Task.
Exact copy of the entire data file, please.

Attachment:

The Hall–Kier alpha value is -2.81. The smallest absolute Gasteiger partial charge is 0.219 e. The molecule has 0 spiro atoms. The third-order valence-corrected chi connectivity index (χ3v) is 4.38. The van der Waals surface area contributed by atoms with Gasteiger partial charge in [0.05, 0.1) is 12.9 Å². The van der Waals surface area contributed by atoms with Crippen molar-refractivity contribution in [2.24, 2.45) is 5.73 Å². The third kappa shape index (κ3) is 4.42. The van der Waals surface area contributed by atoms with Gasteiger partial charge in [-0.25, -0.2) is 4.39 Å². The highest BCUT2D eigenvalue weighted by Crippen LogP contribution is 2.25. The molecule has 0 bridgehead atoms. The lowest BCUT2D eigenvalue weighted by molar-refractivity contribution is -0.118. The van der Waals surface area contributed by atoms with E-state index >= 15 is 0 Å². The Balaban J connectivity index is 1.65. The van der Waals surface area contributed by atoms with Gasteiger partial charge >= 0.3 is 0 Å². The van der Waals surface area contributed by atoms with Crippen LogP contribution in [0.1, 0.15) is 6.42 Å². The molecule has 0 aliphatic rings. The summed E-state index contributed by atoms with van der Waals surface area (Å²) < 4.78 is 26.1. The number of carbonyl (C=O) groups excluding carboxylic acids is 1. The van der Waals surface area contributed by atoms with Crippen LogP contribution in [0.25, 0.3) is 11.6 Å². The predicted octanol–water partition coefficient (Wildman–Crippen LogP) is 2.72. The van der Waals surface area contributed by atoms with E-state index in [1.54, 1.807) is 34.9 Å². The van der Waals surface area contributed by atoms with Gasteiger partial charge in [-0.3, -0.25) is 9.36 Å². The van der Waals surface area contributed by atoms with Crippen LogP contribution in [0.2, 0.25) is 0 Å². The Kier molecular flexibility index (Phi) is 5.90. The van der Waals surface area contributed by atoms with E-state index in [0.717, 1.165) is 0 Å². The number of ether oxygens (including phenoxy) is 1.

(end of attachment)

The Hall–Kier alpha value is -2.81. The smallest absolute Gasteiger partial charge is 0.219 e. The molecule has 0 spiro atoms. The third-order valence-corrected chi connectivity index (χ3v) is 4.38. The van der Waals surface area contributed by atoms with Gasteiger partial charge in [0.05, 0.1) is 12.9 Å². The van der Waals surface area contributed by atoms with Crippen molar-refractivity contribution in [2.24, 2.45) is 5.73 Å². The third kappa shape index (κ3) is 4.42. The van der Waals surface area contributed by atoms with Gasteiger partial charge in [-0.25, -0.2) is 4.39 Å². The highest BCUT2D eigenvalue weighted by Crippen LogP contribution is 2.25. The molecule has 0 bridgehead atoms. The lowest BCUT2D eigenvalue weighted by molar-refractivity contribution is -0.118. The van der Waals surface area contributed by atoms with E-state index >= 15 is 0 Å². The Balaban J connectivity index is 1.65. The van der Waals surface area contributed by atoms with Gasteiger partial charge >= 0.3 is 0 Å². The van der Waals surface area contributed by atoms with Crippen LogP contribution in [0.1, 0.15) is 6.42 Å². The molecule has 0 aliphatic rings. The summed E-state index contributed by atoms with van der Waals surface area (Å²) < 4.78 is 26.1. The number of carbonyl (C=O) groups excluding carboxylic acids is 1. The van der Waals surface area contributed by atoms with Crippen LogP contribution in [0.25, 0.3) is 11.6 Å². The predicted octanol–water partition coefficient (Wildman–Crippen LogP) is 2.72. The van der Waals surface area contributed by atoms with E-state index in [1.54, 1.807) is 34.9 Å². The van der Waals surface area contributed by atoms with Gasteiger partial charge in [-0.3, -0.25) is 9.36 Å². The van der Waals surface area contributed by atoms with Crippen LogP contribution in [0.2, 0.25) is 0 Å². The Kier molecular flexibility index (Phi) is 5.90. The van der Waals surface area contributed by atoms with E-state index in [0.717, 1.165) is 0 Å². The number of ether oxygens (including phenoxy) is 1.